Now the question raised somewhere above is whether or not they'd all be HOMers in an integrated league structure. That's not even close to answerable theoretically...but in terms of our mission it may not matter. We are in the business of recognizing great players. There were four major leagues in operation as far as we are concerned, two white, two black. We're selecting the best from each, not the best combined. That's not my interpretation, that's what the language of our constitution and the traditions of the institution have repeatedly directed us to do.

Refining my above assumptions and really nailing some of this info down would help, but I think generally we're doing pretty well given the mandate and the state of the game at that time. The bump up in the total electees 1920-1950, coinciding with the four leagues, has probably played out exactly as the framers set it up to.
   265. KJOK Posted: September 27, 2006 at 05:26 PM (#2189288)
<I>Still, my guess is there are three reasons this occurred: 1. There was, in fact, a bump of meritorious players during this period, although not quite as much as we elected 2. As previously mentioned, we're really dealing with three leagues during this period, which means we were going to elect more 3. I'll take the heat for saying this: I think as an electorate we became a little infatuated with the era. I'm not sure why that is. The Hall of Fame did as well, but they were looking at batting averages and Frisch was putting his friends in the Hall; obviously neither was the case with us. And we did a much better job with the era than Cooperstown. There's just several guys from the era that I wouldn't have put in, and who, IMO, had weaker cases than other guys from other eras. I would take Jake Beckley and Frank Chance over Bill Terry; Vic Willis or Rube Waddell over Red Ruffing; Charley Jones or Gavvy Cravath over Joe Medwick; Tommy Leach over Earl Averill. <I>

Some excellent points here, but in my own opinion, I think the #1 reason we have an "era problem" is because it coincided with the time when players began to ROUTINELY have "long careers." Of course, there were always long career players from Anson to Beckley to Cobb, etc., but moving into the 30's almost all "great" players had long careers, plus you had a lot of "very good" players who had long careers relative to the pre-1920's eras. (I don't really care "why" this happened, but I'd guess a combination of medical improvements, injury prevention, and economic factors)

I think evaluating based on careers, particularly using Win Shares, causes the electorate to view players in this era as more "meritorious" than in earlier eras, and is why we continue to 'miss the boat' on players like McGraw, Chance & Bresnahan and instead elect Averill, Slaughter, Doerr, etc.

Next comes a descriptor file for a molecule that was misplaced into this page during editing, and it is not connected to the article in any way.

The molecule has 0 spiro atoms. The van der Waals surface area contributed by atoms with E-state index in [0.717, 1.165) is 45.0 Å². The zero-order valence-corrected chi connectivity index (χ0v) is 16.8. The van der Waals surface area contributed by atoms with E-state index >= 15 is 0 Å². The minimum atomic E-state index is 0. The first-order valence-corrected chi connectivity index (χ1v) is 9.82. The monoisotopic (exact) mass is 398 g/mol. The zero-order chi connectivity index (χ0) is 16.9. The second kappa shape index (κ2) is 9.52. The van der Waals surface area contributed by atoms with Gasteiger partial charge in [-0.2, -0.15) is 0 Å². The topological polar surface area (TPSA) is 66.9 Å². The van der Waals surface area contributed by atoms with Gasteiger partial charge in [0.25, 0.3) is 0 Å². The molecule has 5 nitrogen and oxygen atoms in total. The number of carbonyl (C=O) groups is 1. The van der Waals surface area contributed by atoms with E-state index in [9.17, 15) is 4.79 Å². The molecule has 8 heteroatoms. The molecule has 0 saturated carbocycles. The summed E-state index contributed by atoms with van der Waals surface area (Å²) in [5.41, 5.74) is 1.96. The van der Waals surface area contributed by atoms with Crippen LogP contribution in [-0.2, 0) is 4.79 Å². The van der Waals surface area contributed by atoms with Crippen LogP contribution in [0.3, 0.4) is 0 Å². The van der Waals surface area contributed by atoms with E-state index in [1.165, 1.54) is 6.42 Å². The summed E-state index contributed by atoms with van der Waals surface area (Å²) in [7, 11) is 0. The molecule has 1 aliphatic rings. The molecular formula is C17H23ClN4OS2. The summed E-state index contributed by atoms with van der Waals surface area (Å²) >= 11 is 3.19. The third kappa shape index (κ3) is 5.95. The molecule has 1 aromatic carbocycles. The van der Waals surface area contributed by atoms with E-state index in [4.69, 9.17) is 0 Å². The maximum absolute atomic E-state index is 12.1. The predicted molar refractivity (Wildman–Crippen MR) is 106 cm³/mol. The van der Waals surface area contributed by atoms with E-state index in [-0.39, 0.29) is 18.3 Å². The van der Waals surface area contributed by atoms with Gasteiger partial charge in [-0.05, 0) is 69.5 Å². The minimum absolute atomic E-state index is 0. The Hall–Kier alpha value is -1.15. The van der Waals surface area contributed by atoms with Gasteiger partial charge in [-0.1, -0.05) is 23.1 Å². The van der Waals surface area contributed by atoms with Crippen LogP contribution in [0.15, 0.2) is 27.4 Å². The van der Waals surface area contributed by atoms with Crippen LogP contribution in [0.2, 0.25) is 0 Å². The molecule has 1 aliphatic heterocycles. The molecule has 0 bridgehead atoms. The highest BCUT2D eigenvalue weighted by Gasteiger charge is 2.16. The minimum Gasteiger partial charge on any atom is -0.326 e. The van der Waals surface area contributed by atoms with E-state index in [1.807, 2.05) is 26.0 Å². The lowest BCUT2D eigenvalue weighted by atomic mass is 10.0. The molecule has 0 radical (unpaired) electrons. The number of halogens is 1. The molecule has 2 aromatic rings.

266. KJOK Posted: September 27, 2006 at 05:36 PM (#2189295)
Still, my guess is there are three reasons this occurred: 1. There was, in fact, a bump of meritorious players during this period, although not quite as much as we elected 2. As previously mentioned, we're really dealing with three leagues during this period, which means we were going to elect more 3. I'll take the heat for saying this: I think as an electorate we became a little infatuated with the era. I'm not sure why that is. The Hall of Fame did as well, but they were looking at batting averages and Frisch was putting his friends in the Hall; obviously neither was the case with us. And we did a much better job with the era than Cooperstown. There's just several guys from the era that I wouldn't have put in, and who, IMO, had weaker cases than other guys from other eras. I would take Jake Beckley and Frank Chance over Bill Terry; Vic Willis or Rube Waddell over Red Ruffing; Charley Jones or Gavvy Cravath over Joe Medwick; Tommy Leach over Earl Averill.

Some excellent points here, but in my own opinion, I think the #1 reason we have an "era problem" is because it coincided with the time when players began to ROUTINELY have "long careers." Of course, there were always long career players from Anson to Beckley to Cobb, etc., but moving into the 30's almost all "great" players had long careers, plus you had a lot of "very good" players who had long careers relative to the pre-1920's eras. (I don't really care "why" this happened, but I'd guess a combination of medical improvements, injury prevention, and economic factors)

I think evaluating based on careers, particularly using Win Shares, causes the electorate to view players in this era as more "meritorious" than in earlier eras, and is why we continue to 'miss the boat' on players like McGraw, Chance & Bresnahan and instead elect Averill, Slaughter, Doerr, etc.
   267. favre Posted: September 27, 2006 at 07:18 PM (#2189382)
Great analysis, Dr. C, and aninteresting point, KJOK. Thanks guys.
   268. TomH Posted: September 27, 2006 at 08:20 PM (#2189457)
nice points, guys.

For those bemoaning our tendency to honor the guys whose primes were in the 1920s and 30s, take heart; the top backlogger from the last election who fits in that time finished 10th. Of our next couple of dozen honorees, this group may take an O-fer.
   269. Howie Menckel Posted: September 28, 2006 at 02:14 AM (#2189912)
Catching up:
- I do believe we have leaned toward the 'pennant is a pennant is a pennant' approach, hence the 1920s-1930s 'excess.' That doesn't really bother me all that much.
- We've done a pretty nice job of electing 1850s-1900s players. I have a few more pretty high, but it's in the ballpark, I think.
   270. Chris Cobb Posted: September 28, 2006 at 02:56 AM (#2189970)
On issue of 1920s-1930s representation: